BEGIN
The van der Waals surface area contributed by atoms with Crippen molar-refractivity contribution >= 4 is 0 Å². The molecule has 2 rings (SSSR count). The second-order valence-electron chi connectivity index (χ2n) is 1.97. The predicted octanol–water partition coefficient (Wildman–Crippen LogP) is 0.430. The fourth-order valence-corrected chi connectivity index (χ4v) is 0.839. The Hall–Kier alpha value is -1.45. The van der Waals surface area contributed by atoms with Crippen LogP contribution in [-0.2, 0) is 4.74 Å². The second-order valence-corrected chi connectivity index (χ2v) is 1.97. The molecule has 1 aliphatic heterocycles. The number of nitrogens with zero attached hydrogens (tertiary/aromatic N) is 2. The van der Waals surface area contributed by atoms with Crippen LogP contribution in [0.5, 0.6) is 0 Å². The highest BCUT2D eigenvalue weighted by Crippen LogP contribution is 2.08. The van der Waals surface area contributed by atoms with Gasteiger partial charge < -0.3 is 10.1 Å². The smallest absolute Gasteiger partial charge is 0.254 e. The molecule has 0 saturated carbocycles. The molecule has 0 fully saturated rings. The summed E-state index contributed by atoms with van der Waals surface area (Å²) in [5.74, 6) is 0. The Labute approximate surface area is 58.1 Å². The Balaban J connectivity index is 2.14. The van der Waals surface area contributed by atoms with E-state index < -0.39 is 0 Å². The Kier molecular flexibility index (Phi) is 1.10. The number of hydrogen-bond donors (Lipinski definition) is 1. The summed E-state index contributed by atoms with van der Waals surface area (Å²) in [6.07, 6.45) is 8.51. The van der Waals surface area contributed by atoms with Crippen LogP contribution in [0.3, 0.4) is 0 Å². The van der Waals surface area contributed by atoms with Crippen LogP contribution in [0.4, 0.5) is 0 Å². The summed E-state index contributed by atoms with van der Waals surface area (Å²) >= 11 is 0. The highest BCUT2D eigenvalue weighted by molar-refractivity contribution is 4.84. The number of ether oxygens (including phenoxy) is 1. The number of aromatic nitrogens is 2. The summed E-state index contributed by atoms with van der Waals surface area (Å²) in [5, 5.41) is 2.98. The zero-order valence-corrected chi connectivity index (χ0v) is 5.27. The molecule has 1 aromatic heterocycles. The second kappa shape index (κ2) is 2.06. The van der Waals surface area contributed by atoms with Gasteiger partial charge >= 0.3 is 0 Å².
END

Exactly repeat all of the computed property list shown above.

The van der Waals surface area contributed by atoms with Crippen molar-refractivity contribution >= 4 is 0 Å². The molecule has 2 rings (SSSR count). The second-order valence-electron chi connectivity index (χ2n) is 1.97. The predicted octanol–water partition coefficient (Wildman–Crippen LogP) is 0.430. The fourth-order valence-corrected chi connectivity index (χ4v) is 0.839. The Hall–Kier alpha value is -1.45. The van der Waals surface area contributed by atoms with Crippen LogP contribution in [-0.2, 0) is 4.74 Å². The second-order valence-corrected chi connectivity index (χ2v) is 1.97. The molecule has 1 aliphatic heterocycles. The number of nitrogens with zero attached hydrogens (tertiary/aromatic N) is 2. The van der Waals surface area contributed by atoms with Crippen LogP contribution in [0.5, 0.6) is 0 Å². The highest BCUT2D eigenvalue weighted by Crippen LogP contribution is 2.08. The van der Waals surface area contributed by atoms with Gasteiger partial charge < -0.3 is 10.1 Å². The smallest absolute Gasteiger partial charge is 0.254 e. The molecule has 0 saturated carbocycles. The molecule has 0 fully saturated rings. The summed E-state index contributed by atoms with van der Waals surface area (Å²) in [5.74, 6) is 0. The Labute approximate surface area is 58.1 Å². The Balaban J connectivity index is 2.14. The van der Waals surface area contributed by atoms with E-state index < -0.39 is 0 Å². The Kier molecular flexibility index (Phi) is 1.10. The number of hydrogen-bond donors (Lipinski definition) is 1. The summed E-state index contributed by atoms with van der Waals surface area (Å²) in [6.07, 6.45) is 8.51. The van der Waals surface area contributed by atoms with Crippen LogP contribution in [0.3, 0.4) is 0 Å². The van der Waals surface area contributed by atoms with Crippen LogP contribution in [0.4, 0.5) is 0 Å². The summed E-state index contributed by atoms with van der Waals surface area (Å²) >= 11 is 0. The highest BCUT2D eigenvalue weighted by molar-refractivity contribution is 4.84. The number of ether oxygens (including phenoxy) is 1. The number of aromatic nitrogens is 2. The summed E-state index contributed by atoms with van der Waals surface area (Å²) in [5, 5.41) is 2.98. The zero-order valence-corrected chi connectivity index (χ0v) is 5.27. The molecule has 1 aromatic heterocycles. The second kappa shape index (κ2) is 2.06. The van der Waals surface area contributed by atoms with Gasteiger partial charge >= 0.3 is 0 Å².